The date that the lease takes effect and when it expires should be clearly detailed in the lease contract. This will inform the tenant when they are expected to start paying rent and caring for the property and how long they will be required to uphold the terms of the lease.

5. Responsibility For Repairs

Who will be responsible for all repairs and maintenance? Maybe certain tasks will be handled by yourself, while others will be the responsibility of the tenant. Regardless, all repair and maintenance jobs should be clearly outlined, along with who is obligated to handle them.

A typical lease usually requires the tenant to keep the unit clean and cover the cost of any damage incurred by the tenant. If the property in question is a home, the tenant may also be responsible for cutting the grass and watering the lawn. Regardless of what you want your tenant to take care of, it should be clearly outlined in the release.

6. Rent Amount

Obviously, the rent amount will need to be included in the contract, along with when the rent is due (such as on the first of the month), and how it should be paid. You should also include information about late fees if the tenant misses the due date, as well as any charges associated with bounced checks for insufficient funds.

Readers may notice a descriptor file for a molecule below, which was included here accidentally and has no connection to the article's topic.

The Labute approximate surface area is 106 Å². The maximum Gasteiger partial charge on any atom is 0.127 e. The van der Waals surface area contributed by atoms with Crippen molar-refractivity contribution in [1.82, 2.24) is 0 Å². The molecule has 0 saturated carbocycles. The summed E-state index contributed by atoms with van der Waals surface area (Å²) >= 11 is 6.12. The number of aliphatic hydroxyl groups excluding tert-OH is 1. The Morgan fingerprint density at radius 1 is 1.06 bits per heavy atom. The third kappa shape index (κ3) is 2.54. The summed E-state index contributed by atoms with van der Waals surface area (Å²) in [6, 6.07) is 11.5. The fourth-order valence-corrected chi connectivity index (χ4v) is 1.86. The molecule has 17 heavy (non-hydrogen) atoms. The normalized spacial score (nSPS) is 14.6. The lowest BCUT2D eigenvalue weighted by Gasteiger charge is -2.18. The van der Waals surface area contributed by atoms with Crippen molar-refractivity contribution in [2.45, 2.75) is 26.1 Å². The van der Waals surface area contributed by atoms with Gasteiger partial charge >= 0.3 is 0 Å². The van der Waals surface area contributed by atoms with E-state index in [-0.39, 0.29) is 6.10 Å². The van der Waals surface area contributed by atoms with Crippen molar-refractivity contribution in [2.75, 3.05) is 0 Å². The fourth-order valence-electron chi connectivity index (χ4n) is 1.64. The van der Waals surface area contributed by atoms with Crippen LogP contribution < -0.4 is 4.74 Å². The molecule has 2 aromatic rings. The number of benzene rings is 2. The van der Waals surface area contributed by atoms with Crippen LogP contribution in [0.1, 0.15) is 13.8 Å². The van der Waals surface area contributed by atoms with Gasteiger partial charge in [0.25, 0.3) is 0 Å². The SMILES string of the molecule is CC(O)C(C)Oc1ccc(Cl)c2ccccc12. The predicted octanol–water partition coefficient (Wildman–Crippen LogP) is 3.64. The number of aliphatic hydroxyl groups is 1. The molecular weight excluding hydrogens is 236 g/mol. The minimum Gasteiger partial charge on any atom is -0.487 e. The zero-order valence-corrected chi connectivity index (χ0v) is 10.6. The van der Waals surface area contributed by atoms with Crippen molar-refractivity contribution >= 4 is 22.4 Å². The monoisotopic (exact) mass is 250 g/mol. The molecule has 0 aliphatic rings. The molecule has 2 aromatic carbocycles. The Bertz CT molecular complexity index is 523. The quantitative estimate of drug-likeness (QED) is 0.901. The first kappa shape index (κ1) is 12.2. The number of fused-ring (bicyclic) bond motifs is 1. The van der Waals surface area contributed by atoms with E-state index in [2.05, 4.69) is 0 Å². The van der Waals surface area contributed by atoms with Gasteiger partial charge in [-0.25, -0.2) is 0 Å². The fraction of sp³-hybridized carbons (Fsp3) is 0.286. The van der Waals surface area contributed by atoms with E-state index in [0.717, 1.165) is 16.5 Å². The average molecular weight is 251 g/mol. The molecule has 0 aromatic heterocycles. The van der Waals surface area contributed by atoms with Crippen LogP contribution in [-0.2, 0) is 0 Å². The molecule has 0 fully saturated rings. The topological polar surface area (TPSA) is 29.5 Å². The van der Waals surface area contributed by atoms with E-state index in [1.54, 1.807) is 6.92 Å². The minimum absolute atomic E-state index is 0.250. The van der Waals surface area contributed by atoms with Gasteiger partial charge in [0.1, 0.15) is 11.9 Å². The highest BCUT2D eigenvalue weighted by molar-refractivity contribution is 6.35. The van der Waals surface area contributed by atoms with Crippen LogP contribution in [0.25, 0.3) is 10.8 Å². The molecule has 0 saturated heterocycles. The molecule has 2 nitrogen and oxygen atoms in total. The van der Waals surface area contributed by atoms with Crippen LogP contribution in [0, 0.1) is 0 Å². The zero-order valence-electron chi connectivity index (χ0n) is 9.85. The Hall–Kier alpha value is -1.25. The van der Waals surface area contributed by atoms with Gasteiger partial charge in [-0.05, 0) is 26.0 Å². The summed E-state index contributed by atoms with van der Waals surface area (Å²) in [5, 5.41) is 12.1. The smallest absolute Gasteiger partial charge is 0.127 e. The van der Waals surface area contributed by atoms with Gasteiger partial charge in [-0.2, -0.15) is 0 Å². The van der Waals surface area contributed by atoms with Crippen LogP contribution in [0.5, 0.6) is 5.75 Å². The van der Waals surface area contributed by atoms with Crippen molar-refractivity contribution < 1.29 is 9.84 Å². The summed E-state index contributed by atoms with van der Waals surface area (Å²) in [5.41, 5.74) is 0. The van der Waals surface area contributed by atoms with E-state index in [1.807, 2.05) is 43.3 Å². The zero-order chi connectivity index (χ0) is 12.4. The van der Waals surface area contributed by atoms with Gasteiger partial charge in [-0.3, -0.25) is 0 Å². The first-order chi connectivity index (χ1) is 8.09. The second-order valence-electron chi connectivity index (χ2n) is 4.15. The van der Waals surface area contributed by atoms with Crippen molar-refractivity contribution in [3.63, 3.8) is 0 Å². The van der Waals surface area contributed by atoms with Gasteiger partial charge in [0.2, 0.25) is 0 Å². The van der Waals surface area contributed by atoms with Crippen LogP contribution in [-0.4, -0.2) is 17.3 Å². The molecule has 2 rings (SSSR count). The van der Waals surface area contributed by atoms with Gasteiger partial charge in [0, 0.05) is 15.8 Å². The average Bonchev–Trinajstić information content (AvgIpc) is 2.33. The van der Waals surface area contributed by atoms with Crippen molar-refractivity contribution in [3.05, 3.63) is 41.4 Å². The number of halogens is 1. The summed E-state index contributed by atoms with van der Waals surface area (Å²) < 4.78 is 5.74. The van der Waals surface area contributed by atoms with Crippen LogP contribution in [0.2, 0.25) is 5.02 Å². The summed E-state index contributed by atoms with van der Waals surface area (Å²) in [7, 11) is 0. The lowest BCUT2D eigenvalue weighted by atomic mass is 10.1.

7. How You May Enter the Property

Tenants are entitled to privacy when they rent, which means you cannot barge into the premises whenever you feel like it, even though you’re the rightful owner. In order to protect yourself against any complaints from your tenant, make sure to outline your rights to access the property for reasons such as making repairs and showing the property to prospective buyers, and stipulate the amount of notice you will provide for such visits.

8. Pets

If you are open to allowing pets to live on the premises, the lease should specify any restrictions you may have, such as the number, type, and size of pets. It should also specify a requirement that the property will be free of pet waste. If you do not want any pets living on your property, your lease will have to specify a “no pets” policy, which is allowed in the state of California.

As a landlord, you have the right to reject applicants with a pet – or even just a specific type of pet. You can even evict a tenant who brings a pet to live on the property after having signed a lease that specifically states no pets allowed.

9. What the Tenant Can and Cannot Do